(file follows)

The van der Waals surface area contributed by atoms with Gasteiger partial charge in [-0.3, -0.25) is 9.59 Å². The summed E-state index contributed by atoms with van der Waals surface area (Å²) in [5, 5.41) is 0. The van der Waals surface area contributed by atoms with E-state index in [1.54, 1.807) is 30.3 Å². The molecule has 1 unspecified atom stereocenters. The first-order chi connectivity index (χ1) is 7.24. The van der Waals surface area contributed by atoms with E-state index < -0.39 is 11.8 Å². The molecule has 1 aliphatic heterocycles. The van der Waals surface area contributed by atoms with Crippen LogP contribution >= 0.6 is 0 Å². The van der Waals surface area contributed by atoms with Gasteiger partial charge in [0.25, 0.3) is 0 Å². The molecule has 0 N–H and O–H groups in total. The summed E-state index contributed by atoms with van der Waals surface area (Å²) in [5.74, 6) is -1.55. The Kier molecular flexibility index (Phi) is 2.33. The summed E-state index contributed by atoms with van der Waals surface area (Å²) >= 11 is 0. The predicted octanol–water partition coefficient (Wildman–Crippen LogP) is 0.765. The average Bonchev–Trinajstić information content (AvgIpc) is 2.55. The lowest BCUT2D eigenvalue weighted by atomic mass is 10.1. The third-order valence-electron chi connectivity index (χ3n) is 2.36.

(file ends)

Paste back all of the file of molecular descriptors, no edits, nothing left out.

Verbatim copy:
The van der Waals surface area contributed by atoms with Gasteiger partial charge in [-0.3, -0.25) is 9.59 Å². The summed E-state index contributed by atoms with van der Waals surface area (Å²) in [5, 5.41) is 0. The van der Waals surface area contributed by atoms with E-state index in [1.54, 1.807) is 30.3 Å². The molecule has 1 unspecified atom stereocenters. The first-order chi connectivity index (χ1) is 7.24. The van der Waals surface area contributed by atoms with E-state index < -0.39 is 11.8 Å². The molecule has 1 aliphatic heterocycles. The van der Waals surface area contributed by atoms with Crippen LogP contribution >= 0.6 is 0 Å². The van der Waals surface area contributed by atoms with Gasteiger partial charge in [0.25, 0.3) is 0 Å². The molecule has 0 N–H and O–H groups in total. The summed E-state index contributed by atoms with van der Waals surface area (Å²) in [5.74, 6) is -1.55. The Kier molecular flexibility index (Phi) is 2.33. The summed E-state index contributed by atoms with van der Waals surface area (Å²) >= 11 is 0. The predicted octanol–water partition coefficient (Wildman–Crippen LogP) is 0.765. The average Bonchev–Trinajstić information content (AvgIpc) is 2.55. The lowest BCUT2D eigenvalue weighted by atomic mass is 10.1. The third-order valence-electron chi connectivity index (χ3n) is 2.36.